[guest post by Dana]
Back in June, White House spokesperson Kayleigh McEnany said publicly that President Trump was being tested multiple times a day:
“As I’ve made clear from this podium, the president is the most tested man in America,” White House press secretary Kayleigh McEnany told reporters. “He’s tested more than anyone, multiple times a day, and we believe that he’s acting appropriately.”
Pressed on her remarks, which were in response to a question regarding the president’s reluctance to wear a face mask in public, McEnany declined to elaborate on the specific number of times Trump is tested in a 24-hour period.
“He’s tested often. I’m not going to read out exactly how many times he’s tested a day, but sometimes it is more than one time a day,” she said.
However, on the same day that McEnnany made the claim, President Trump later contradicted her:
Speaking during a White House news briefing later Tuesday, Trump himself said he is tested on average once every two or three days. He denied ever having been tested multiple times in a single day but said, “I could see that happening.”
We should’ve known something was up. And we did…
Now that 14 White House staff members have tested positive for the virus (at least 27 people in total across Trump’s White House, election campaign and military leaders have now tested positive), there are questions about just how frequently President Trump was being tested:
Still unknown was the exact status of the president’s health. Dr. Sean P. Conley, the White House physician, said on Tuesday that the president “reports no symptoms” of the virus and that his vital signs were stable, but no one at the White House would say what the “expected findings” were on Mr. Trump’s chest X-ray that Dr. Conley had mentioned over the weekend.
There were no answers, either, on when Mr. Trump last tested negative for the virus — a crucial piece of information that the White House and Dr. Conley have refused to answer and would establish the known state of Mr. Trump’s health before the presidential debate last Tuesday or before he attended a fund-raiser in New Jersey on Thursday. The White House first made public that Mr. Trump had tested positive early last Friday.
Two officials maintained that Mr. Trump had been tested before the presidential debate, but the White House has yet to affirm that.
White House officials conceded on Tuesday that there had been an impression created that Mr. Trump was getting tested every day, and a reliance on testing as if it were a curative measure as opposed to a diagnostic.
Yet the president himself was not tested every day, according to two people familiar with the practices. A senior administration official would only say on Tuesday that Mr. Trump was tested “regularly.” Mr. Trump himself told reporters in the White House briefing room in July that “I do take probably on average a test every two days, three days.”
Jake Tapper has posted a timeline:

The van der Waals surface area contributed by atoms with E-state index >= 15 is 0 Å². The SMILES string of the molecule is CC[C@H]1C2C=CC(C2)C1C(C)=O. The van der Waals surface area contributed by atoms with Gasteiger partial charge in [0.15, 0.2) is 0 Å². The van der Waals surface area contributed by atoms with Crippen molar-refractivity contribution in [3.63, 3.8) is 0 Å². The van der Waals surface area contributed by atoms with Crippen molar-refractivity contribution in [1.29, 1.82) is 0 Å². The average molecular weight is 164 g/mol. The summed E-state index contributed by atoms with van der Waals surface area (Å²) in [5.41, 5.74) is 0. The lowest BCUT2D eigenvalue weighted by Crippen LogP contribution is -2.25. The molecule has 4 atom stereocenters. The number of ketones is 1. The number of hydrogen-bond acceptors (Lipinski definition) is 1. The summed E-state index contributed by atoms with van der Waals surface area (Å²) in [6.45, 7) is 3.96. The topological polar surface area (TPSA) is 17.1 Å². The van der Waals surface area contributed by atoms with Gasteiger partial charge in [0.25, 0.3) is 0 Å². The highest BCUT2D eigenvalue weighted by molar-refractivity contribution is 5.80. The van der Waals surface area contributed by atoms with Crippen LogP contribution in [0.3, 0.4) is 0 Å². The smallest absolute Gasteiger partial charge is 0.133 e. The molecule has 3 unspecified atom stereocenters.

According to the NYT report, White House staff appears frustrated, as evidenced by the finger-pointing going on:
Ms. Hicks had been upset last week that she was being blamed for infecting the president, according to three people who had spoken with her. She had not attended a Rose Garden event announcing Judge Amy Coney Barrett’s nomination to the Supreme Court and had tested positive for the virus on the same day as Mr. Trump and the first lady — making it just as likely that she had contracted the virus from the president.
Among White House advisers, anger grew at Ms. McEnany because her statement announcing her diagnosis appeared to blame Ms. Hicks. There was also frustration from many corners at Mr. Meadows for not doing more to try to protect the staff, a criticism that his defenders said was unfair given the scope of his duties.
Yet among other, less prominent staffers, there appears to be a sense of resignation:
On Monday night, some of the staff members still at the White House had gathered to watch Mr. Trump’s return. When he defiantly took off his mask on the Truman Balcony for a made-for-television moment, aides said it was of course a statement. But they also wondered if the face covering was making it harder for the president to breathe.
Either way, some of them shrugged off the message it was sending to tens of millions of Americans about taking the coronavirus seriously.
The sentiment, according to one aide to Mr. Trump, was that “it’s his house.”
But that’s the thing: it’s not his house. It’s the people’s house, and he owes the American public – for whom he works and answers to – a truthful and direct response via Dr. Conley about when he last tested negative for the virus.
For his part though, Dr. Conley has moved on from testing questions, and said this morning that things are going swimmingly well:
Trump has also been “fever-free for more than 4 days” and has not required supplemental oxygen since leaving Walter Reed National Military Medical Center on Monday, said Dr. Sean Conley, the White House physician, in the memo.
“Of note today, the President’s labs demonstrated detectable levels of SARS-CoV-2-IgG antibodies from labs drawn Monday,” Conley added.
Conley’s brief memo did not include any specific updates on the president’s drug regimen. Trump, since testing positive for the coronavirus last week, has taken numerous treatments, including the steroid dexamethasone, the antiviral therapy remdesivir and an antibody cocktail from Regeneron.
But the memo did include remarks from Trump himself. “The President this morning says ‘I feel great!’” Conley wrote.
Oh, and PS:
Larry Kudlow, Trump’s top economic advisor, refused to tell CNBC if Trump has been wearing a mask as he returns to work.
Clearly, things are indeed going swimmingly well!